Thursday, August 27, 2009

Saucer Magnolia

Magnolia x soulangiana is a hybrid of Magnolia liliiflora and Magnolia denudata. This magnolia is covered with fuzzy buds,

a couple of these deep pink flowers,

and lots of giant green aggregate fruits. This fruit is about 5 inches long.

The tree is multi-stemmed, so it looks like a giant shrub.

Tuesday, August 25, 2009

Horse Chestnut

If you walk through the cemetery right now, you might think that fall is coming early.
Some trees are losing their leaves,
and when you crunch through the leaf litter, it smells like fall. It turns out that only the horse chestnuts are dropping their leaves, but it's not because their yearly schedule is off. They have anthracnose. That's an umbrella term for diseases of hardwoods caused by a group of related fungi. It seems that the cemetery only has a problem with the fungus Glomerella cingulata, known to attack horse chestnuts; I haven't seen evidence of anthracnose on any other type of tree.

The fungus starts out by killing spots on the leaves.
These spots grow bigger...
and eventually the entire leaf dies.
There are some trees with not a bit of green left. Although the fungus won't kill a tree, the defoliation will weaken it over time. The horse chestnuts in Green-Wood appear to be strong, though. They've managed to bear fruit despite their infection.

Sunday, August 23, 2009


There are about 10 genera in the Dogwood family, and between 45 and 65 species (depends on which taxonomist you consult). The flowers (well, actually the bracts ) and fruit are useful in identifying the type, but since that time has passed, I'm missing some clues. My guess is Cornus florida.

These leaves should be changing to red in a month or two...

Friday, August 21, 2009

More Japanese Maples

From afar, this Japanese maple is pretty attractive.
It has these lacy leaves and a bit of a drooping habit that, combined, make it look like a hazy mushroom.
But I thought there might be more to this tree, so I took a look underneath. I love these twisting branches.
There was another Japanese maple right across the road.
Not quite as exciting under the hood, but beautiful nonetheless.

Thursday, August 20, 2009

Paperbark Maple

I wasn't looking to post about this tree again - I was actually just walking up the hill to get a look at the chapel in the morning sun.

When I turned to head back toward the road, I was struck by the paperbark maple. The sun shining through the bits of peeling bark made the tree appear to be on fire (click on the photo to see what I'm talking about).

Wednesday, August 19, 2009

Franklin Tree

John and William Bartram discovered this tree in Georgia in 1765. William placed it in the new genus Franklinia, which he named after his father's friend Benjamin Franklin. Franklinia alatamaha is the only species in the genus.

Franklinia is extinct in the wild. Each tree that exists today has descended from seeds collected by Bartram.

Franklin trees bloom in late summer/early fall. The flowers have white petals and orange stamens. Here's an article with more info.

Tuesday, August 18, 2009

Silk Tree

Before I could see this tree, I knew something was in bloom because the air smelled so sweet. This silk tree is near Chapel Avenue.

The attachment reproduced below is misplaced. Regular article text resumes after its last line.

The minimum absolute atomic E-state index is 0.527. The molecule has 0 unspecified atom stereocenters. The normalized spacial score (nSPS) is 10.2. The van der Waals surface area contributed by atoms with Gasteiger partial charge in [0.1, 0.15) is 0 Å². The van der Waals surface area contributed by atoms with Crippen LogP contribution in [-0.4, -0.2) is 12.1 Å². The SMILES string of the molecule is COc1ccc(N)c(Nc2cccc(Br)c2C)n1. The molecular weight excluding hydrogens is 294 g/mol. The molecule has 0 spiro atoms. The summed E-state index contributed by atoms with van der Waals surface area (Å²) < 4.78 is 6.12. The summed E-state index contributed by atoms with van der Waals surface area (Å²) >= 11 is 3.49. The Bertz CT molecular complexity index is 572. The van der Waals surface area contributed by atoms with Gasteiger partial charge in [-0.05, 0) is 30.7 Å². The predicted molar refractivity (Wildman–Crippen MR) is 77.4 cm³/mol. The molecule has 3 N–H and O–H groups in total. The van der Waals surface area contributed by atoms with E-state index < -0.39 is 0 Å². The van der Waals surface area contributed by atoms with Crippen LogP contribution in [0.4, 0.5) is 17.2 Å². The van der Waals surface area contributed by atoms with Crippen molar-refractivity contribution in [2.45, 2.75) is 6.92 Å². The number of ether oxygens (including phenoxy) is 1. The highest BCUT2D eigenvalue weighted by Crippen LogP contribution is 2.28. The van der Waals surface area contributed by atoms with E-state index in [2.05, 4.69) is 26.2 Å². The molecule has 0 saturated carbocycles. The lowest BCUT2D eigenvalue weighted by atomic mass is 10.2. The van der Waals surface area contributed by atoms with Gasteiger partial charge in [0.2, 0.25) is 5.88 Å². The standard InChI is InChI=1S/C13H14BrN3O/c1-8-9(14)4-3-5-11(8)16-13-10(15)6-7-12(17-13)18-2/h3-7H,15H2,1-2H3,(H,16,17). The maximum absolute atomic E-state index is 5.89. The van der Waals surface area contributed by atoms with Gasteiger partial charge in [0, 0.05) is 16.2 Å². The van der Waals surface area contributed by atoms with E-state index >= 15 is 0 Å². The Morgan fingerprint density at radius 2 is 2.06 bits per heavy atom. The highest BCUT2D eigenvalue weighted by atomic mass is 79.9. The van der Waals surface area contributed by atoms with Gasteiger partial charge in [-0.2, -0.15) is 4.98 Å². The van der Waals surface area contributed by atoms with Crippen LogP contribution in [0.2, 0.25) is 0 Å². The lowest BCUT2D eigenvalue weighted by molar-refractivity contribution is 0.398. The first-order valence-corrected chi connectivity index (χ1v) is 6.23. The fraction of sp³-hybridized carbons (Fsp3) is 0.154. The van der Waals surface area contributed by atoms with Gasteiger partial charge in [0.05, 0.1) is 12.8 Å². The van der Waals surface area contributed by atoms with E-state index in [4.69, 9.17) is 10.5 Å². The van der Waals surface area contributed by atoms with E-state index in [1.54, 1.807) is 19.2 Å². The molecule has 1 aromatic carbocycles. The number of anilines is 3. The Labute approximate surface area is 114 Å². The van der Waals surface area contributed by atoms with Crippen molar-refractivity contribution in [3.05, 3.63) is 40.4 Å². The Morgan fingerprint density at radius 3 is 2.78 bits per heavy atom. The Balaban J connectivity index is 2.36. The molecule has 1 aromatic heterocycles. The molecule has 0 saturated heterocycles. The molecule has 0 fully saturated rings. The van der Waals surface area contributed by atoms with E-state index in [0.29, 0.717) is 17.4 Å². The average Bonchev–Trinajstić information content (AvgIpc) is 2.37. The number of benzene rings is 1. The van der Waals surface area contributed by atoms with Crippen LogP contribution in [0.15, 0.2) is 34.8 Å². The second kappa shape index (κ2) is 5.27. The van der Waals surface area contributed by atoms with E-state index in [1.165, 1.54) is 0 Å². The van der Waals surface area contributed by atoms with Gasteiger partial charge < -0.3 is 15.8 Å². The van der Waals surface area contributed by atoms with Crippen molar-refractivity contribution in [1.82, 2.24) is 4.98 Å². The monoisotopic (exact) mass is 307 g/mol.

Weeping Beech

To get a European beech weeping, just add "pendula" to the end of its name.

The leaves of Fagus sylvatica pendula are just like those of its non-weeping counterpart.

Not only are the branches pendulous, they are slightly contorted.

The cemetery has many weeping beeches, but the most enchanting one hangs over Larch Avenue.

To continue up the road, you have to walk (or drive) under the canopy.


I thought this one was dead because it stayed so still for me. And then, of course, I got too close and had a good scare.

Sunday, August 9, 2009

Camperdown Elm

The Camperdown elm wouldn't exist had it not been for David Taylor. In Scotland around 1840, working as the Earl of Camperdown's head forester, he discovered a mutant contorted branch in the forest. The first Camperdown elm was cultivated by grafting the branch to the trunk of a Wych elm (Ulmus glabra).

(peeking under the canopy)

Every Camperdown elm in the world is from a cutting of that original tree. Cuttings are usually grafted onto Wych elms, but other grafting stock can be used, including Dutch elm, Siberian elm, and English elm.

seed pod revisited

As the seeds mature, the capsule dries out. It will eventually fall off, allowing the seeds to spread.

The show isn't over, though. New flowers keep popping up, and I imagine this will continue throughout the summer.

Thursday, August 6, 2009

Japanese Snowbell

This Japanese snowbell (Styrax japonicus) looked more like a shrub than a tree. It's the fruit that caught my eye.

It's a small ovoid drupe held in a five-lobed calyx.


I found this mulberry tree on a hill above Sylvan Water, one of the four ponds in the cemetery. A mulberry tree (Morus) has leaves of three different shapes:



or half and half.

Saturday, August 1, 2009


Not a tree, but can't help myself. The flower is starting to die and you can see the seed pod developing.

Japanese Maples

There are hundreds of different cultivars of Acer palmatum. They are chosen for leaf shape and color among other charateristics. Here are leaves of three different trees.

A Japanese maple has leaves with either 5, 7, or 9 palmate (fanning out from one center point) lobes. This one has 7 lobes. The margins are toothed.

These are leaves of a Japanese red maple. You can see that the leaf margins are only slightly toothed (compared to the other two trees).

The leaves of this tree are lacier. The margins have deeper teeth and the lobes are divided almost all the way down to the petiole.